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Illustration: Aïda Amer/Axios

Companies that fail their "say-on-pay" votes — in which shareholders give thumbs-up or thumbs-down on the compensation of the C-suite — tend to perform worse than the market and their peers, research from Morgan Stanley finds.

Why it matters: "Say-on-pay failures should be taken as a meaningful red flag for investors," the firm says, noting that there's increased scrutiny of CEO pay this year as COVID-19 forces mass layoffs and furloughs.

Where it stands: Public companies are required to hold say-on-pay votes at least once every three years, per rules ushered in by the Dodd-Frank Act and approved by the SEC in 2011.

  • The vast majority of companies get approval from their shareholders in these referendums, which are non-binding.
  • But among the approximately 2.5% that get less than 50% of shareholder buy-in, there are often bigger problems at work.
  • "Companies in our US coverage that failed their say-on-pay votes in 2019 have underperformed the market by 20%, on average," according to Morgan Stanley (where I once worked).

The details: Among companies that failed their say-on-pay votes in 2019 — like Netflix and Williams Sonoma — many haven't yet had their 2020 annual meetings, where such votes are taken.

  • Two companies that failed say-on-pay votes both in 2019 and 2020 are Qualcomm (which saw only 17% of shareholders support its say-on-pay vote in April) and Iqvia Holdings (which saw 46% support).

"I think of say-on-pay as a very unique window into how shareholders are perceiving not just executive compensation, but governance practices as a whole," Mark Savino, equity strategist at Morgan Stanley, tells Axios.

The intrigue: Since the advent of COVID-19, many companies have announced that their CEOs were taking salary cuts, some as much as 100%.

  • "Through May 2, 432 Russell 3000 companies announced or publicly disclosed compensation actions in response to COVID-19," according to Semler Brossy, an executive pay consultancy.
  • But salary is typically a small part of a C-suite executive's compensation.
    • Take Netflix's CEO, Reed Hastings: Per Deadline, his compensation package totaled $38.58 million for 2019, but his base was only $700,000.

What they're saying: In a year when employees are losing their jobs en masse, it creates good optics for top executives to forgo some pay.

  • "Given the intensity of the spotlight on executive compensation in normal market conditions, a temporary reduction in executive salaries may very well produce an outsized impact on market perception in today’s climate," per Longnecker Associates, a compensation consultancy.

Coronavirus has also changed investors' ESG priorities — environmental, social and governance — however temporarily.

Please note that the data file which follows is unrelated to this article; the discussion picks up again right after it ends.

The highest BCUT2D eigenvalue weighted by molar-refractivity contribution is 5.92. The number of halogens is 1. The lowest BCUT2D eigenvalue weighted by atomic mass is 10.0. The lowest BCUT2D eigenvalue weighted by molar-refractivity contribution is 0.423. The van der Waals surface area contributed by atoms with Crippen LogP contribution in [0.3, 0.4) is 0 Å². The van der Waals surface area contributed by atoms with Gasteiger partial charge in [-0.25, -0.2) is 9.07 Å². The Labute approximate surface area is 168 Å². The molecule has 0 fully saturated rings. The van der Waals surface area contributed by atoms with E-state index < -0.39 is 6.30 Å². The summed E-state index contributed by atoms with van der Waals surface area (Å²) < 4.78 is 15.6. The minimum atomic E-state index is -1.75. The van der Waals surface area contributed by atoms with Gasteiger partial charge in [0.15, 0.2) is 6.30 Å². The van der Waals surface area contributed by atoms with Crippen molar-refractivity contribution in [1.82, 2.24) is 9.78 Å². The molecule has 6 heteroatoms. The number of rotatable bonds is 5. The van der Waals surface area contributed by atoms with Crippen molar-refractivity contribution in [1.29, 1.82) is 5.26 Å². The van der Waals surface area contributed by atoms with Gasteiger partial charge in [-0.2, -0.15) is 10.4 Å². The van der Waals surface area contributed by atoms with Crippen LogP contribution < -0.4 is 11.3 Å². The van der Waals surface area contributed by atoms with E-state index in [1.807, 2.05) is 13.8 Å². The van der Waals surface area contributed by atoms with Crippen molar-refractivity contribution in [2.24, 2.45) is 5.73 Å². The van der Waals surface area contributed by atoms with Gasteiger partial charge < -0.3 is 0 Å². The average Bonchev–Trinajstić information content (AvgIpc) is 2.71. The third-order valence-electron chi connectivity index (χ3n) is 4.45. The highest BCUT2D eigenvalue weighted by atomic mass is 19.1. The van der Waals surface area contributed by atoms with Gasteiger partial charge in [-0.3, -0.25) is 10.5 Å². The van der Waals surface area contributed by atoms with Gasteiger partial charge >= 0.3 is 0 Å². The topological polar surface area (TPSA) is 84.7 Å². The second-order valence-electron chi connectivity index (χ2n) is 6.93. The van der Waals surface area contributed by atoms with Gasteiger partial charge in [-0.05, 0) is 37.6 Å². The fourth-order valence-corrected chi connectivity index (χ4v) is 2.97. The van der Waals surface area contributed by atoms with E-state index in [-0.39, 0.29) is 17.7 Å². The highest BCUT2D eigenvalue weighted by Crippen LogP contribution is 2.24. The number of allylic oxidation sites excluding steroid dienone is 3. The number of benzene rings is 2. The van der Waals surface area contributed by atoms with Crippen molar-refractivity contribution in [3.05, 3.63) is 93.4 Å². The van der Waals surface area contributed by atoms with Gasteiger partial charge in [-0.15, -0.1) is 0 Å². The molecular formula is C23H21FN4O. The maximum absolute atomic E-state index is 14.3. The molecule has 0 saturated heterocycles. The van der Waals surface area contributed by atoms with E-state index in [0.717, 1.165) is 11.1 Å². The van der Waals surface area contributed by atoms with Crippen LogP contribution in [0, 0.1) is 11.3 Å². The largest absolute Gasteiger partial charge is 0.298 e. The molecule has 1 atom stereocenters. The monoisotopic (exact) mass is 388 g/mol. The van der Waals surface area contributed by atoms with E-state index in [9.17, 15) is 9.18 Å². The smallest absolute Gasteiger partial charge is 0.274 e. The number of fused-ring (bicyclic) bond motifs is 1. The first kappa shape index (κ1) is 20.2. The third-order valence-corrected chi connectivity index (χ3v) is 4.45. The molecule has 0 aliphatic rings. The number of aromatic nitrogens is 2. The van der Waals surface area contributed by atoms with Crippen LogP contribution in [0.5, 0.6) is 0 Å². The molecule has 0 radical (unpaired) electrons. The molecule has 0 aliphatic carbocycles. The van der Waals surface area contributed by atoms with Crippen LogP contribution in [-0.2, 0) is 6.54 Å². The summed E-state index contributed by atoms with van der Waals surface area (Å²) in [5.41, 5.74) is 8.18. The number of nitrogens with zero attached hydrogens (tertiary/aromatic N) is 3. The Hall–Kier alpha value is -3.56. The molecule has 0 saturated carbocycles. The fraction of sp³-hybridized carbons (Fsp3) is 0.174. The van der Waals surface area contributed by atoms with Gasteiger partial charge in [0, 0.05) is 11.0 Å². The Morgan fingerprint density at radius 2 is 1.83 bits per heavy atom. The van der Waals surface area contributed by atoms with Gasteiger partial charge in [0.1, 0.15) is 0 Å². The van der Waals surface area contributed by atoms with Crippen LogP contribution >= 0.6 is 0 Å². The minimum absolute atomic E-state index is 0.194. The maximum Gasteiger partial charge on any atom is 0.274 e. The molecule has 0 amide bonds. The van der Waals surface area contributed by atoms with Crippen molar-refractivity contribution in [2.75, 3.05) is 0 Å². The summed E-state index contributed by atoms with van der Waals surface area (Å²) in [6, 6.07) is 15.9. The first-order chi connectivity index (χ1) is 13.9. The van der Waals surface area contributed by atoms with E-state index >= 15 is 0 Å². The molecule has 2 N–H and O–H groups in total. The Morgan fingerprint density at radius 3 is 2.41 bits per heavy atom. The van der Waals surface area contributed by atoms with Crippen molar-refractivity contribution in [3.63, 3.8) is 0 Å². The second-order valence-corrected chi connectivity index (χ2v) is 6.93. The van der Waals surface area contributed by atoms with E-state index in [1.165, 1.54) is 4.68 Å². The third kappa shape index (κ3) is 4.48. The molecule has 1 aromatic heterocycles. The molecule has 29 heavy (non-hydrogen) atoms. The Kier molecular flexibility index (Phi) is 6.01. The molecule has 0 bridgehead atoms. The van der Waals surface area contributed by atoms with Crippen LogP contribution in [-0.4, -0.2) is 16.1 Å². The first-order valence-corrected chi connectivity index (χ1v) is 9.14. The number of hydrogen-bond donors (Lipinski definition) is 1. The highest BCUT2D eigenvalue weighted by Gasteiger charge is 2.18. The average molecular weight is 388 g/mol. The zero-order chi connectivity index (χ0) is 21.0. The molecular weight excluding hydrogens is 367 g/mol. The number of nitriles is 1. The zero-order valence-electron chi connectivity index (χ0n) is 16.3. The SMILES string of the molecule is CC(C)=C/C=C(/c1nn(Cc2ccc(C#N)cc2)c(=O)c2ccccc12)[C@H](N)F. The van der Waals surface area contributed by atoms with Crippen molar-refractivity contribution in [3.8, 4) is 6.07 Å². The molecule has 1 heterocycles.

• Before COVID-19, "climate change as a whole was the overwhelming majority of focus and inbounding queries that we that we were receiving from investors" regarding ESG," Savino says.
  • These days, the "attention and focus has shifted much more towards the social and governance elements," such as the treatment of employees and executive compensation decisions.

The bottom line: "We believe a failed say-on-pay vote (especially when occurring in multiple years) can suggest a lack of engagement or misalignment between company management and its shareholders, and can also highlight underlying shareholder concerns about a company's performance and strategy," according to Morgan Stanley.

Go deeper

Jul 31, 2020 - Economy & Business

Australia orders tech to pay media firms for access to content

Illustration: Sarah Grillo / Axios

A new draft code of conduct released on Thursday by officials in Australia would require tech giants like Google and Facebook to start paying news companies to distribute their content.

Why it matters: If Australia adopts the plan and it becomes a model for others around the world, such measures could offer a significant boost to the news industry, especially local news, as it faces financial decline.

2 hours ago - World

Maximum pressure campaign escalates with Fakhrizadeh killing

Photo: Fars News Agency via AP

The assassination of Mohsen Fakhrizadeh, the architect of Iran’s military nuclear program, is a new height in the maximum pressure campaign led by the Trump administration and the Netanyahu government against Iran.

Why it matters: It exceeds the capture of the Iranian nuclear archives by the Mossad, and the sabotage in the advanced centrifuge facility in Natanz.

Scoop: Biden weighs retired General Lloyd Austin for Pentagon chief

Lloyd Austin testifying before Congress in 2015. Photo: Chip Somodevilla/Getty Images

Joe Biden is considering retired four-star General Lloyd Austin as his nominee for defense secretary, adding him to a shortlist that includes Jeh Johnson, Tammy Duckworth and Michele Flournoy, two sources with direct knowledge of the decision-making tell Axios.

Why it matters: A nominee for Pentagon chief was noticeably absent when the president-elect rolled out his national security team Tuesday. Flournoy had been widely seen as the likely pick, but Axios is told other factors — race, experience, Biden's comfort level — have come into play.